When it comes to climate, change and promise may only be in the eyes of the beholder, says Surjit S Bhalla.
This has been a hot week for climate talks. The two laggards, China and the US, both departed from their no commitment stand to boldly announce the following: the US to reduce its carbon emissions by 17 per cent over 2005 levels, and China to reduce the intensity (CO2 emissions per unit of output) by 40-45 percent.
Europe has already promised a 40 per cent cut in per capita terms. (The terminal date for these promises is 2020 or 2025). The US promise is not as little as it seems, and the China promise not as large.
In per capita terms, the US is promising about a 30 per cent reduction (population will increase by 15 per cent or so between now and 2025), and 50 per cent reduction in intensity of output (output is expected to increase by 50 per cent or so over the next 18 years).
The headlines are suggesting that it is India's turn to act. India has consistently avoided making any commitments on CO2 reduction.
Its belief, and argument, is that the first commitment of India is towards poverty reduction; such poverty reduction can only come about through sustained economic growth; and sustained economic growth means that carbon emissions have to go up.
Hence, India's promise to keep its per capita emissions below the level of the developed world.
In the previous article (India: Need for Change in Climate, Business Standard, Nov. 7), I had argued that the per capita promise was not in our best interests. Indeed, a better negotiating position for India would be to say that the intensity of our output will not exceed some norm that all countries agree to.
Countries whose intensity of output is worse than this benchmark should be required to cut emissions first; those with intensity less should follow in a pro-rata fashion until the world target of total emissions is achieved.
Such a stance would be consistent with the negotiating position of both the big polluters, China and the US. And it would protect India's growth prospects more. (This is pursued in the next and final part of this three part series on climate policy).
Various countries have promised various targets for various years - absolute cuts, per capita cuts, intensity cuts etc. How can these different efforts or different burdens or different promises or different sacrifices be compared?
For that, one needs to have a metric of "sacrifice". For example, assume I belong to a heavily developed economy which is in the post-industrialisation phase.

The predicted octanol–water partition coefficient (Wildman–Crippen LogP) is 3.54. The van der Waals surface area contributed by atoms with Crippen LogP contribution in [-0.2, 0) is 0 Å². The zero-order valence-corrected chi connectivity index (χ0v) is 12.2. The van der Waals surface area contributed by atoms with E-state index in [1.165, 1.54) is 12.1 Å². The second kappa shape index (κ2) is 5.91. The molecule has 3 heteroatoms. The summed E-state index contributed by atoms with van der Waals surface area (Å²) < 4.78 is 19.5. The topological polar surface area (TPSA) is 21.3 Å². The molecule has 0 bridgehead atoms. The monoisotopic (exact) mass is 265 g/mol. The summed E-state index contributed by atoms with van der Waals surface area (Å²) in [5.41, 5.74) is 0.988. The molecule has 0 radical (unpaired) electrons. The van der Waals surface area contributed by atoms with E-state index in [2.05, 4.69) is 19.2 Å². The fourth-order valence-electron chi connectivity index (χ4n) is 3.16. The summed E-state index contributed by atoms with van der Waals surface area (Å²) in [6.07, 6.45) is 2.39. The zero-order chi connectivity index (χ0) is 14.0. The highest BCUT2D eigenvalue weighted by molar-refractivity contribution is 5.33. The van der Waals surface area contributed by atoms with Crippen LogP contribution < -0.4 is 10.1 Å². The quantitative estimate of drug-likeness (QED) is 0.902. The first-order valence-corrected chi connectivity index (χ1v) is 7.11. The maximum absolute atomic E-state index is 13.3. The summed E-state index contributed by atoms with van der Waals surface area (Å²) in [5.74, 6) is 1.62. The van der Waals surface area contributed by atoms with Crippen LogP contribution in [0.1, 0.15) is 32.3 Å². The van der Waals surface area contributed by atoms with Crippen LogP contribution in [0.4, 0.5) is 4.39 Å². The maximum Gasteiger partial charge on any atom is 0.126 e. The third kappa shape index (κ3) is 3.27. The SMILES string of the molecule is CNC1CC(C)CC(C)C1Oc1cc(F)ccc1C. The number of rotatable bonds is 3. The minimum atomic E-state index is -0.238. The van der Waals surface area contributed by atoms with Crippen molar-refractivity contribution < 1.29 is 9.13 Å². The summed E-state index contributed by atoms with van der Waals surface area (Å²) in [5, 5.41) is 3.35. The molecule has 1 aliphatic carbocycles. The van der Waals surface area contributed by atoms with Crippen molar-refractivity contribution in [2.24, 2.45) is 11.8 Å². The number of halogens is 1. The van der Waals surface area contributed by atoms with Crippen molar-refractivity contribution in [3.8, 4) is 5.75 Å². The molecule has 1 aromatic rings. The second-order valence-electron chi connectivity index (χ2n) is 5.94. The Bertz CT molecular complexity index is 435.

This economy will have lower energy needs than an economy that is in the early stages of industrialisation (LDC). The former will be naturally reducing the intensity of its emissions (energy used per unit of income or output); the LDC is likely to go through a phase of first increasing this intensity.
Analysis of over 130 countries for the period 1990 to 2007 suggests the following pattern: emissions per capita increase by 1.5 per cent for each 1 per cent increase in income for income levels up to 2007 PPP $2,700 per capita; by 1.3 per cent for the income range of 2,700 to 20,000, and by only 0.7 per cent for income above PPP $20,000 per capita.
These response coefficients are higher for countries whose share of industry in GDP is higher than average e.g. China, and lower for those whose industrialisation, ceteris paribus, is below average, e.g. India. (For comparison purposes, the per capita 2007 income levels for India, China and the US were PPP $4,800, 9,800 and 47,000, respectively).
There is another stylised fact about emissions intensity - they have been falling over time and for countries at all ranges of income.
This is ongoing technical change. For the last 20 years, the average worldwide fall in intensity has been around 1.5 per cent per annum. The table (www.business-standard.com/general/pdf/112809_01.pdf) reports these intensities, and related data, for selected regions and countries of the world.
Two business-as-usual (BAU) scenarios are reported. Given a set of per capita growth rates, and a traditional growth with emissions model, one can compute the expected use of CO2 emissions in 2025 - this is BAU.
This level is computed without allowance for technical change as has already occurred, for different countries at different rates, over the period 1990 to 2007.
This technical change is computed simply as the weighted average of the (log) per cent change in intensity, with a higher weight (.65) for the more recent period (2000 to 2007) and a lower weight (.35) for the 1990 to 1999 period.
If this trend increase in technological change is assumed to continue for the period 2007 to 2025 (a conservative assumption), one arrives at an estimate of BAU* i.e. the best that can be expected from each country given its level of development. BAU* can also be considered as a "no sacrifice" level. (Note that the total CO2 output with the technical change assumption is 48.3 billion tonnes - still considerably higher than the 30 billion tonnes target - again, a matter explored in the next article).
The intensity of output for each of the three years - 1990, 2007 and 2025 - is also reported. The final column reports on the reduction in intensity from 2007 levels.
The following three conclusions are immediately apparent. First, India's intensity of CO2 use is among the lowest in the world (and equal to that of Europe in 2007), and China among the highest.
Second, India's trend decline in intensity is comparable to the world average.
Third, China's promise to cut the intensity of emissions by 40 per cent is good, but really, it is just what would have been expected given the nature of technical change; actually, it is a few percentage points lower!
There isn't any "sacrifice" or any extra effort. The implications of the results on intensity for country targets, technology transfer, and climate aid will be explored in the next article.